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I am relatively new to the topic, with not the greatest electrical engineering background, so these questions may sound simple, but I still cannot figure out how certain platforms such as piclo, vandebron and others manage to trade electricity between households?

Doesn't this introduce concerns for the utility grid, such as overload, feeding the grid with electricity not in phase, etc.? And how can one even use the utility grid to transmit electricity to another household of choice? (how does one get an easy access?)

As, I mentioned, those questions may be simple and redundant, but I do not seem to find answers anywhere.

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  • \$\begingroup\$ You cannot feed unlimited energy into the grid. The controller decides how much you can supply to the grid. You can have a look at brooklyn.energy to see how they utilize the existing infrastructure to have a peer to peer energy market. \$\endgroup\$ Apr 9, 2019 at 8:57
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    \$\begingroup\$ Providers are paid for how much energy they put into the pool. Users are charged for how much they take out of the pool. \$\endgroup\$
    – Transistor
    Apr 9, 2019 at 9:27
  • \$\begingroup\$ @NiteeshShanbog The only term I've heard is dispatcher. But it may differ around the world. \$\endgroup\$
    – winny
    Apr 9, 2019 at 9:27
  • \$\begingroup\$ @winny A dispatcher is a utility I guess. For microgrids, where peer to peer transaction is more viable, a Microgrid controller takes care of maintaining the demand-supply balance with respect to the grid. \$\endgroup\$ Apr 9, 2019 at 9:32
  • \$\begingroup\$ @NiteeshShanbog I fail to see the difference between them. Both would be called dispatchers in my world. \$\endgroup\$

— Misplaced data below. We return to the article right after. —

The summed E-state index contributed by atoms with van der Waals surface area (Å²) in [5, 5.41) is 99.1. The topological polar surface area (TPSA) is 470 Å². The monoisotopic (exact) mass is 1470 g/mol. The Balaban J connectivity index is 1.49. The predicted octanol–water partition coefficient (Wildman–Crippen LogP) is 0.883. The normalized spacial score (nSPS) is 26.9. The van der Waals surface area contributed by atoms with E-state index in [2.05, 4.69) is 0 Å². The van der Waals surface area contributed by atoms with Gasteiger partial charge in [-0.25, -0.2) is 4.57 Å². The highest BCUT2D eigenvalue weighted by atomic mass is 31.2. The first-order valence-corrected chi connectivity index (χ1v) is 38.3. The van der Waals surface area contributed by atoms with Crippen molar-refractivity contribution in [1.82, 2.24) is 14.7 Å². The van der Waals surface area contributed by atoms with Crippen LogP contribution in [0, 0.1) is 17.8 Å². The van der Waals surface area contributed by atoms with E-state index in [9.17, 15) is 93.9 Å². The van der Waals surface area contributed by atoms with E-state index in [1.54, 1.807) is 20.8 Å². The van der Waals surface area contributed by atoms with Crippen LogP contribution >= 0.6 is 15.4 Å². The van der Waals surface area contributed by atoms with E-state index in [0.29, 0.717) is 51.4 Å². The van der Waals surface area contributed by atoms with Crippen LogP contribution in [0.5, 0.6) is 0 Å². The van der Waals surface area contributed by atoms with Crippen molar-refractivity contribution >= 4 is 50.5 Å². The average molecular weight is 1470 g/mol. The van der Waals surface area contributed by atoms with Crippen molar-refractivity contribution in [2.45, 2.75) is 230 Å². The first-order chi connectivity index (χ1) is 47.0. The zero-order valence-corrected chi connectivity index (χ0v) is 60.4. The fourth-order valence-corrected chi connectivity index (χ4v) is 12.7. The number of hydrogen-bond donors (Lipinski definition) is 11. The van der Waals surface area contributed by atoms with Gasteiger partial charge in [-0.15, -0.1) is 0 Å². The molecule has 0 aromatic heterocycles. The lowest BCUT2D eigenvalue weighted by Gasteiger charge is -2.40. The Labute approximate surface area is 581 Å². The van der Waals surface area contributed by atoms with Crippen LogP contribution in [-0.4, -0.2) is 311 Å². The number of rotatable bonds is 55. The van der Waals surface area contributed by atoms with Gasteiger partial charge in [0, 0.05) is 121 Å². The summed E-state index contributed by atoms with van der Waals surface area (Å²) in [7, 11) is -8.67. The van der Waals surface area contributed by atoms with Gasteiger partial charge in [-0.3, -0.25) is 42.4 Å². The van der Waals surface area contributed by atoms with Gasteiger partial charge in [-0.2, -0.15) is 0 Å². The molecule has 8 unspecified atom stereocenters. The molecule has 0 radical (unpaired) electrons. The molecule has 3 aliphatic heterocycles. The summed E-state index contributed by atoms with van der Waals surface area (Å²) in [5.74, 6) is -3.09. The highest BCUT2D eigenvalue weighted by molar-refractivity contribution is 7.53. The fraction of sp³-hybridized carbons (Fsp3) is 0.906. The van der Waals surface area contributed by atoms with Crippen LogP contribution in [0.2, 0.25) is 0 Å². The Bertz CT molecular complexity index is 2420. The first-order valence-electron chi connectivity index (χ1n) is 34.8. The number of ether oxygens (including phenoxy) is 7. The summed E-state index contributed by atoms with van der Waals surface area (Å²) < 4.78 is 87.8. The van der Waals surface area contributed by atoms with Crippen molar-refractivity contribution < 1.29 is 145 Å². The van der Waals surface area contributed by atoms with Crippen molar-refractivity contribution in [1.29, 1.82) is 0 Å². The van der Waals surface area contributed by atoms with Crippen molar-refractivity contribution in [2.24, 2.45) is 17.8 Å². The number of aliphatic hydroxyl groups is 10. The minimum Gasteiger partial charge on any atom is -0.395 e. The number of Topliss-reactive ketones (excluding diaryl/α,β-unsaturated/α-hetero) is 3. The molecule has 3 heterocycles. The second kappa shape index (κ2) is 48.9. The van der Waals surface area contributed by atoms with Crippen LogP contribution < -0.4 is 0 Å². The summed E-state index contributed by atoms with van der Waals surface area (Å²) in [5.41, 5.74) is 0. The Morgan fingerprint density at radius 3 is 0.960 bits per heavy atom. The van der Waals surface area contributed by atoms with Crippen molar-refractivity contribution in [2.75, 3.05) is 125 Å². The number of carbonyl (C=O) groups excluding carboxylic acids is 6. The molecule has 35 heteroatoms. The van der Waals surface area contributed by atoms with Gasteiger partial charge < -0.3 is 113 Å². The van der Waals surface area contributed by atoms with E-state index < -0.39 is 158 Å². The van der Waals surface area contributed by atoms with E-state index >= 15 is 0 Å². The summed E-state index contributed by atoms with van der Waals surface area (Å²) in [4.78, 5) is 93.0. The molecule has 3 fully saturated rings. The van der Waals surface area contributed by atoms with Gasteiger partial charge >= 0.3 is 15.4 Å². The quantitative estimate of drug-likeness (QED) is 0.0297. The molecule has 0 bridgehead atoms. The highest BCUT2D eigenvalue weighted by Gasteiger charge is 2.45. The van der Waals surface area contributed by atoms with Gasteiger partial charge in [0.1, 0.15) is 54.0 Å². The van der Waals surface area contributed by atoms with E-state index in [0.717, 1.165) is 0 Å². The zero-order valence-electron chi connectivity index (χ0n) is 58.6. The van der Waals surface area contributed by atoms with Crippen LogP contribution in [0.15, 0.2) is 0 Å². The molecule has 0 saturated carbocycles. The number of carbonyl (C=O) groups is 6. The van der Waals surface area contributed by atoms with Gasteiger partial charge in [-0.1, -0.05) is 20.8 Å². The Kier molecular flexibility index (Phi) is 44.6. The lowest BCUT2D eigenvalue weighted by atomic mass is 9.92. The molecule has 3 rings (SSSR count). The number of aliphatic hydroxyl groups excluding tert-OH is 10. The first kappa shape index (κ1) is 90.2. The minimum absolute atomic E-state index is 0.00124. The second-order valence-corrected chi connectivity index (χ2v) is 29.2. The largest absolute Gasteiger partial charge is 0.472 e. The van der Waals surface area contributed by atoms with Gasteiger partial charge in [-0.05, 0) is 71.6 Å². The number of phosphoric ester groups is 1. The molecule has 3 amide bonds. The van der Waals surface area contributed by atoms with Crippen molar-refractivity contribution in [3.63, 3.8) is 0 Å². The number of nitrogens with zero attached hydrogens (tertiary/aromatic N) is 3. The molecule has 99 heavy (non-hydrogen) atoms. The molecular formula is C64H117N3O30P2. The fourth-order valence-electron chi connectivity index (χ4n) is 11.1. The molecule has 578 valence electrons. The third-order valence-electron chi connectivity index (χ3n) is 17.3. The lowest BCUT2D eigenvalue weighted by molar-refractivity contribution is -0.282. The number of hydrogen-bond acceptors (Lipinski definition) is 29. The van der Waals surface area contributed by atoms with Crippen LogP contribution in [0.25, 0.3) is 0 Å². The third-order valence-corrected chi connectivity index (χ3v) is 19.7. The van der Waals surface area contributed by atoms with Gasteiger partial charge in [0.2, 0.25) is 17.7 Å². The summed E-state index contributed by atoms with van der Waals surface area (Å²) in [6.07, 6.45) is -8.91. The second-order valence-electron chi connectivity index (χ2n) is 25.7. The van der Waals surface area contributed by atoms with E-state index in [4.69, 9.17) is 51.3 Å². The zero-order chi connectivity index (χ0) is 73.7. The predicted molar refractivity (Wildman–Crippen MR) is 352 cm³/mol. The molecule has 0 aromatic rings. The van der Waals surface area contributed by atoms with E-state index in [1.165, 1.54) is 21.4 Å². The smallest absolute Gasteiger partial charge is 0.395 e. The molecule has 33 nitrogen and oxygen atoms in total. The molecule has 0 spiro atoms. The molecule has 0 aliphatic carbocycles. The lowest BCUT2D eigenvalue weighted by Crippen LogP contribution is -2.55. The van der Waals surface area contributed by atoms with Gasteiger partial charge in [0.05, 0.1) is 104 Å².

– winny
    Apr 9, 2019 at 9:40

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Leaving aside any regulatory issues as to how billing and access to the network works...

Any micro-generation schemes will feed the grid through an approved grid-tied inverter. When powered up, this monitors the supply for a while, then automatically locks itself to the phase of the grid. If the primary source is DC, e.g. solar panels, then the inverter will generate AC at the correct phase to match the grid. If the generator is AC, e.g. some wind turbines, then it will need rectifying to DC, before converting back to AC at the right frequency and phase.

There's no way you can carefully route electrons from one producer to one consumer. The grid doesn't work like that. Instead, it will all be sorted in the metering and billing. If one person exports 10kWh and another uses 10kWh, then it's down to the billing system to make sure the right producer gets paid.

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  • \$\begingroup\$ This is where blockchain is expected to play a major role. \$\endgroup\$ Apr 9, 2019 at 9:33

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